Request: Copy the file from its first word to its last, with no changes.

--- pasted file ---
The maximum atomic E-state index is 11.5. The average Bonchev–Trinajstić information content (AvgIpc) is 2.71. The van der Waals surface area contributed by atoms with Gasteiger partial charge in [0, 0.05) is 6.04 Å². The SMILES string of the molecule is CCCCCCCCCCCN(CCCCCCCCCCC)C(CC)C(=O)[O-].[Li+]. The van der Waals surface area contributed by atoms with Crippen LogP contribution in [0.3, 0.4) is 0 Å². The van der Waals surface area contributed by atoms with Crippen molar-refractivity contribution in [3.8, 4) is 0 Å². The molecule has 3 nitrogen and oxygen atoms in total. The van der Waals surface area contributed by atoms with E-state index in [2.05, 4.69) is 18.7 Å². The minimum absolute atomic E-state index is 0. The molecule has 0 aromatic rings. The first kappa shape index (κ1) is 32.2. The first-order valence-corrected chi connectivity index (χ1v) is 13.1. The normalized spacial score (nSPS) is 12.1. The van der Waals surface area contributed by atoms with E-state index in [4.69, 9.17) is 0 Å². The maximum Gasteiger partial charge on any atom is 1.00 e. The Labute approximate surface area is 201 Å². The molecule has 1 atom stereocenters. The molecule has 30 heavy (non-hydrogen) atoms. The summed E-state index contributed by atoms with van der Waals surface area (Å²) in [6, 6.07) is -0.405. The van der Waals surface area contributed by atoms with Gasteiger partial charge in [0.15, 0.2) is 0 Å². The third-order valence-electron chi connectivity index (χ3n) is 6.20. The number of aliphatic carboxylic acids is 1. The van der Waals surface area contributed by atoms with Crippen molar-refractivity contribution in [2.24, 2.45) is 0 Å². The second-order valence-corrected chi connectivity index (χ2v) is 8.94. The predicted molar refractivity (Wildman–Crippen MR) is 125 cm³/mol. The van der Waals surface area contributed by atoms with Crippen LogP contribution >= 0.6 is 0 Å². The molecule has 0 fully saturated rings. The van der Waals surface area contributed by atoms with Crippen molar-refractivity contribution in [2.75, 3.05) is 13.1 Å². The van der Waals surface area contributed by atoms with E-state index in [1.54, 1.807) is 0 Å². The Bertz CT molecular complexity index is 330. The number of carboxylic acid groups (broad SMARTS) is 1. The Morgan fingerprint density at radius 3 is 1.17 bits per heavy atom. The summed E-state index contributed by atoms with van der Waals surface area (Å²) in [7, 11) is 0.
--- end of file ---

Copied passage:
The maximum atomic E-state index is 11.5. The average Bonchev–Trinajstić information content (AvgIpc) is 2.71. The van der Waals surface area contributed by atoms with Gasteiger partial charge in [0, 0.05) is 6.04 Å². The SMILES string of the molecule is CCCCCCCCCCCN(CCCCCCCCCCC)C(CC)C(=O)[O-].[Li+]. The van der Waals surface area contributed by atoms with Crippen LogP contribution in [0.3, 0.4) is 0 Å². The van der Waals surface area contributed by atoms with Crippen molar-refractivity contribution in [3.8, 4) is 0 Å². The molecule has 3 nitrogen and oxygen atoms in total. The van der Waals surface area contributed by atoms with E-state index in [2.05, 4.69) is 18.7 Å². The minimum absolute atomic E-state index is 0. The molecule has 0 aromatic rings. The first kappa shape index (κ1) is 32.2. The first-order valence-corrected chi connectivity index (χ1v) is 13.1. The normalized spacial score (nSPS) is 12.1. The van der Waals surface area contributed by atoms with E-state index in [4.69, 9.17) is 0 Å². The maximum Gasteiger partial charge on any atom is 1.00 e. The Labute approximate surface area is 201 Å². The molecule has 1 atom stereocenters. The molecule has 30 heavy (non-hydrogen) atoms. The summed E-state index contributed by atoms with van der Waals surface area (Å²) in [6, 6.07) is -0.405. The van der Waals surface area contributed by atoms with Gasteiger partial charge in [0.15, 0.2) is 0 Å². The third-order valence-electron chi connectivity index (χ3n) is 6.20. The number of aliphatic carboxylic acids is 1. The van der Waals surface area contributed by atoms with Crippen molar-refractivity contribution in [2.24, 2.45) is 0 Å². The second-order valence-corrected chi connectivity index (χ2v) is 8.94. The predicted molar refractivity (Wildman–Crippen MR) is 125 cm³/mol. The van der Waals surface area contributed by atoms with Crippen LogP contribution >= 0.6 is 0 Å². The molecule has 0 fully saturated rings. The van der Waals surface area contributed by atoms with Crippen molar-refractivity contribution in [2.75, 3.05) is 13.1 Å². The van der Waals surface area contributed by atoms with E-state index in [1.54, 1.807) is 0 Å². The Bertz CT molecular complexity index is 330. The number of carboxylic acid groups (broad SMARTS) is 1. The Morgan fingerprint density at radius 3 is 1.17 bits per heavy atom. The summed E-state index contributed by atoms with van der Waals surface area (Å²) in [7, 11) is 0.